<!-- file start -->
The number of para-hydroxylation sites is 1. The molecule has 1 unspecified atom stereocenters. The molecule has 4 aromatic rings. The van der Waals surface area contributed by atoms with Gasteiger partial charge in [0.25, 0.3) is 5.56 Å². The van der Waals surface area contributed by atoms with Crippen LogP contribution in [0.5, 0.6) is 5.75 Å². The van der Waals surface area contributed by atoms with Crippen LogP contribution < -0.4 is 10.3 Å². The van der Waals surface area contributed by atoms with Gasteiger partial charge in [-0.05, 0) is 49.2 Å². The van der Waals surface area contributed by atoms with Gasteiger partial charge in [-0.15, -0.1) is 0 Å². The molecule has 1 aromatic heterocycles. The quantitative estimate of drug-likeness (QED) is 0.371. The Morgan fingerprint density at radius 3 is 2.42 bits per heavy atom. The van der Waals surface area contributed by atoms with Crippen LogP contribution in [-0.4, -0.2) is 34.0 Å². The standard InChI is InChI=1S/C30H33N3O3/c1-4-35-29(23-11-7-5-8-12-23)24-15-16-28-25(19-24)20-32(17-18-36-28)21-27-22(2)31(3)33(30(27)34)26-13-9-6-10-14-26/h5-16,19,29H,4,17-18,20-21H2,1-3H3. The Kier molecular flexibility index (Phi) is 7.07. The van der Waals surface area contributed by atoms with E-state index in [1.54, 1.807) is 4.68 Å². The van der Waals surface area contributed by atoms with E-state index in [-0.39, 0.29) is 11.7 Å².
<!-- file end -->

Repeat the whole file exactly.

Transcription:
The number of para-hydroxylation sites is 1. The molecule has 1 unspecified atom stereocenters. The molecule has 4 aromatic rings. The van der Waals surface area contributed by atoms with Gasteiger partial charge in [0.25, 0.3) is 5.56 Å². The van der Waals surface area contributed by atoms with Crippen LogP contribution in [0.5, 0.6) is 5.75 Å². The van der Waals surface area contributed by atoms with Crippen LogP contribution < -0.4 is 10.3 Å². The van der Waals surface area contributed by atoms with Gasteiger partial charge in [-0.05, 0) is 49.2 Å². The van der Waals surface area contributed by atoms with Gasteiger partial charge in [-0.15, -0.1) is 0 Å². The molecule has 1 aromatic heterocycles. The quantitative estimate of drug-likeness (QED) is 0.371. The Morgan fingerprint density at radius 3 is 2.42 bits per heavy atom. The van der Waals surface area contributed by atoms with Crippen LogP contribution in [-0.4, -0.2) is 34.0 Å². The standard InChI is InChI=1S/C30H33N3O3/c1-4-35-29(23-11-7-5-8-12-23)24-15-16-28-25(19-24)20-32(17-18-36-28)21-27-22(2)31(3)33(30(27)34)26-13-9-6-10-14-26/h5-16,19,29H,4,17-18,20-21H2,1-3H3. The Kier molecular flexibility index (Phi) is 7.07. The van der Waals surface area contributed by atoms with E-state index in [1.54, 1.807) is 4.68 Å². The van der Waals surface area contributed by atoms with E-state index in [-0.39, 0.29) is 11.7 Å².